The HomeKit Bug That Can Cripple Your iPhone

The HomeKit Bug That Can Cripple Your iPhone

A bug found in Apple’s HomeKit could cripple your iPhone, along with that of anyone else with access to your Apple Home setup. Security researcher Trevor Spiniolas reported the vulnerability to Apple months ago, but the trouble remains in iOS 15.2.

A HomeKit Device Name That’s Just Too Long

Spiniolas discovered that changing a HomeKit device  name to a very large string, it breaks the iPhone. In testing, the researcher used a 500,000-character-long string,. Of course. it’s entirely possible that a shorter device name could also trigger the bug.

In iOS 15.1, Apple added a limit to the name an app or user can set for a Home accessory. However, any devices running earlier versions of iOS could still trigger the HomeKit bug. Spiniolas’s recent blog post outlines the risk.

Using Apple’s HomeKit API, any iOS app with access to Home data may change the names of HomeKit devices. In iOS 15.1 (or possibly 15.0) a limit on the length of the name an app or the user can set was introduced. On iOS versions previous to these, an application can trigger the bug since this limit is not present. If the bug is triggered on a version of iOS without the limit and the device shares HomeKit data with a device on an iOS version with the limit, both will be still be affected.

Rebooting the iPhone doesn’t fix the problem. Restoring the device doesn’t, either, if you log back into the iCloud account linked to the HomeKit device.

Apple Knows About, But Hasn’t Yet Fixed, the HomeKit Bug

Spiniolas reported this bug on Aug. 10, 2021, and Apple informed the researcher it would patch the vulnerability before 2022. On Dec. 8, Apple revised its estimate for a fix to “early 2022.” At that point, Spiniolas informed the Cupertino-based company he would disclose the information publicly on Jan. 1, 2022.

I believe this bug is being handled inappropriately as it poses a serious risk to users and many months have passed without a comprehensive fix. The public should be aware of this vulnerability and how to prevent it from being exploited, rather than being kept in the dark.

The bug seems to affect iOS devices whether they have Home devices enabled in Control Center or not. Recovering from such an incident requires restoring the iOS device from Recovery or DFU mode and waiting to sign into iCloud until after finishing setup. Then, affected users should sign into iCloud but immediately disable the Home switch in Control Center.

Clearly, this HomeKit bug is an issue Cupertino really should resolve quickly. As Spiniolas points out, it does represent a very viable ransomware attack vector for the iPhone. Apple’s hesitance in patching this exploit is disturbing, to say the least.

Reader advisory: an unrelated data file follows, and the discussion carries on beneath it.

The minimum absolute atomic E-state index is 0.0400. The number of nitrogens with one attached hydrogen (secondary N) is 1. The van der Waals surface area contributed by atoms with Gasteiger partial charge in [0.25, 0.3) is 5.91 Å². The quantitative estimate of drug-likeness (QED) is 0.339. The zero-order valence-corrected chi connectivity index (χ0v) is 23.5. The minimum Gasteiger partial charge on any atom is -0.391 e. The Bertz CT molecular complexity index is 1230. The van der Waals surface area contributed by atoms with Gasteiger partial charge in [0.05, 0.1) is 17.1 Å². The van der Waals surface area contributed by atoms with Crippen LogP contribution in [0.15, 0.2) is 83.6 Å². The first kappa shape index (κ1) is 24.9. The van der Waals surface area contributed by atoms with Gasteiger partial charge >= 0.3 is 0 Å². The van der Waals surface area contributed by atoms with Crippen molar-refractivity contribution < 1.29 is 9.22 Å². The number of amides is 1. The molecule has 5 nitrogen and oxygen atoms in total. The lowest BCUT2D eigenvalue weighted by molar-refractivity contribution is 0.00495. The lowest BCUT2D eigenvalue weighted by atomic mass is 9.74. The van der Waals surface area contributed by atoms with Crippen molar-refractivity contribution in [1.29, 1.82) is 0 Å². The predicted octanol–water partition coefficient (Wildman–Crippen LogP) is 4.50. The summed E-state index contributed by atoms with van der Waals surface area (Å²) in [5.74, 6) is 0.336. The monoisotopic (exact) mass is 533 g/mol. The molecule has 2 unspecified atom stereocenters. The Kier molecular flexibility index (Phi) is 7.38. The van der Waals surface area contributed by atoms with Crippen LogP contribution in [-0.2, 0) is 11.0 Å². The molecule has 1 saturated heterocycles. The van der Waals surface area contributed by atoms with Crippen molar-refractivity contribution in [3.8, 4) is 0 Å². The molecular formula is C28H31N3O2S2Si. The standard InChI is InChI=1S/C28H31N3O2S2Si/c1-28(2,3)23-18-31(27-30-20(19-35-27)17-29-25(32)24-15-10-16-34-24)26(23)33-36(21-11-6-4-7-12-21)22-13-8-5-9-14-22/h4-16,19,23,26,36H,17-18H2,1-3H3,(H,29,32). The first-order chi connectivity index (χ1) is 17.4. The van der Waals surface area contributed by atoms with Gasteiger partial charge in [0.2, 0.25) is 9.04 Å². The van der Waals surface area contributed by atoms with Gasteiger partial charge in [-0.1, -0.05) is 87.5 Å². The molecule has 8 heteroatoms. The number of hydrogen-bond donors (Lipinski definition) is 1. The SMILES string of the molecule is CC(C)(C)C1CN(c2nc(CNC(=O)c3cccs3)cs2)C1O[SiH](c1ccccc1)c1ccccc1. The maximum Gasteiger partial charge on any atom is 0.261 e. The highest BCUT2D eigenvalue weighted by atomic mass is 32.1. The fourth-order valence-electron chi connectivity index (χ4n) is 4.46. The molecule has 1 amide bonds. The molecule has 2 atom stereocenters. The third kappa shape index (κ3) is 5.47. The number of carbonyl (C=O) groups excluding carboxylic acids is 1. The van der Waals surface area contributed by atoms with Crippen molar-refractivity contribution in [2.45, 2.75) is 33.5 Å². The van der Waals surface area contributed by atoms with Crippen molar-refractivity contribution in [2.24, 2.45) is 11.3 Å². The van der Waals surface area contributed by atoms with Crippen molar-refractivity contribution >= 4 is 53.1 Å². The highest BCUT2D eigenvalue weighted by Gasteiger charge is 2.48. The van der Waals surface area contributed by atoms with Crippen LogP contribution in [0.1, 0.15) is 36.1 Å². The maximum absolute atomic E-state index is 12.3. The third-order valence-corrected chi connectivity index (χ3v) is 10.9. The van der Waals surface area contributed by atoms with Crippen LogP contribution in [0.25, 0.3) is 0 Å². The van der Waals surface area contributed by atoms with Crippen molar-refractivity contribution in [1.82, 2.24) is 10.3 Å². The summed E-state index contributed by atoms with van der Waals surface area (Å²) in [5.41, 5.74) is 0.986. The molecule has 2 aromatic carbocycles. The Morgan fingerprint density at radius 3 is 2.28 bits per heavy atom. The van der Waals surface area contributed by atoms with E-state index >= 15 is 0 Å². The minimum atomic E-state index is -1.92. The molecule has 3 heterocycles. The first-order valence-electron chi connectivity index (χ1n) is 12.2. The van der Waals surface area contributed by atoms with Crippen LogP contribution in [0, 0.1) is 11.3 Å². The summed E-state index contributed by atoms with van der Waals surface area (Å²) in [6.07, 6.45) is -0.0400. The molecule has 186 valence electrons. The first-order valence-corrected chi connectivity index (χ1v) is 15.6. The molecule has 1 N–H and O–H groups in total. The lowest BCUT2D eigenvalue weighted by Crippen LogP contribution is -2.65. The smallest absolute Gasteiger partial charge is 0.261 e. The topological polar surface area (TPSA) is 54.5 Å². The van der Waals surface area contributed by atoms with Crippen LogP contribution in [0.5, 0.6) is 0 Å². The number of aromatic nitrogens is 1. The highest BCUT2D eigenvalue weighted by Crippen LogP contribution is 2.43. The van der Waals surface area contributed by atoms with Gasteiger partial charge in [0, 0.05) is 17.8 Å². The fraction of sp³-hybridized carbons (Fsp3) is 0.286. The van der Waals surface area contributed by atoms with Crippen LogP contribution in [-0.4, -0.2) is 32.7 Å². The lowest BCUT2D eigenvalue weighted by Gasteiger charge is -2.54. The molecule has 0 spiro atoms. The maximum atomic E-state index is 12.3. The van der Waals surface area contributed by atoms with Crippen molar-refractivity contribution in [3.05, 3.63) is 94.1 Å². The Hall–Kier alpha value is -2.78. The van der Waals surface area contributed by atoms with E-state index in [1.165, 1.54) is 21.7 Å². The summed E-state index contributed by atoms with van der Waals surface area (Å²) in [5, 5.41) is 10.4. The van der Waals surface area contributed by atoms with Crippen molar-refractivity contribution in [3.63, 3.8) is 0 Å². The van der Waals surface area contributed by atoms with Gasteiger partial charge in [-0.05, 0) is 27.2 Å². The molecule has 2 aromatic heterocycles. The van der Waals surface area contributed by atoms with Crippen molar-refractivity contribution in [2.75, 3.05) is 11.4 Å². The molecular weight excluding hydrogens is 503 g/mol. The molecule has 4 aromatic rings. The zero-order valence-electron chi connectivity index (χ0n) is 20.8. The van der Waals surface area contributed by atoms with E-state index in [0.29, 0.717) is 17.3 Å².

6 thoughts on “The HomeKit Bug That Can Cripple Your iPhone

  • Thankfully this bug has not hit my iPhones. But I can’t help wondering whether it has affected my Mac mini running Catalina. Since three days ago my Mac, upon waking, went through the boot and loading processes, comes to the end, pauses for––who knows how long––half an hour or more without loading the GUI. Then it crashes only to repeat the process over and over and over…. I went through the whole gamut of troubleshooting steps and options, even reinstalling the System software via the recovery option, and the same thing happens again and again and again.

    1. There haven’t been any indications of the bug affecting macOS, and if so, it would have also affected your iPhone. Must be something else going on with the Mac.

      By the way, the iOS HomeKit bug has been patched as of the latest 15.2 update.

  • “ In testing, the researcher used a 500,000-character-long string. Of course. it’s entirely possible that a shorter device name could also trigger the bug.”

    500,000 characters? Who would do that? Yeah fix it, but first fix “Updating” devices

    1. It actually wouldn’t be too difficult to write a script that generates such a string. As for “who would do it,” I can think of a number of groups who might craft ransomware using this as a threat vector.

      1. Fairly easy, as far as what’s required to trigger this vulnerability. All the sucker has to do is send an invite to a HomeKit home.

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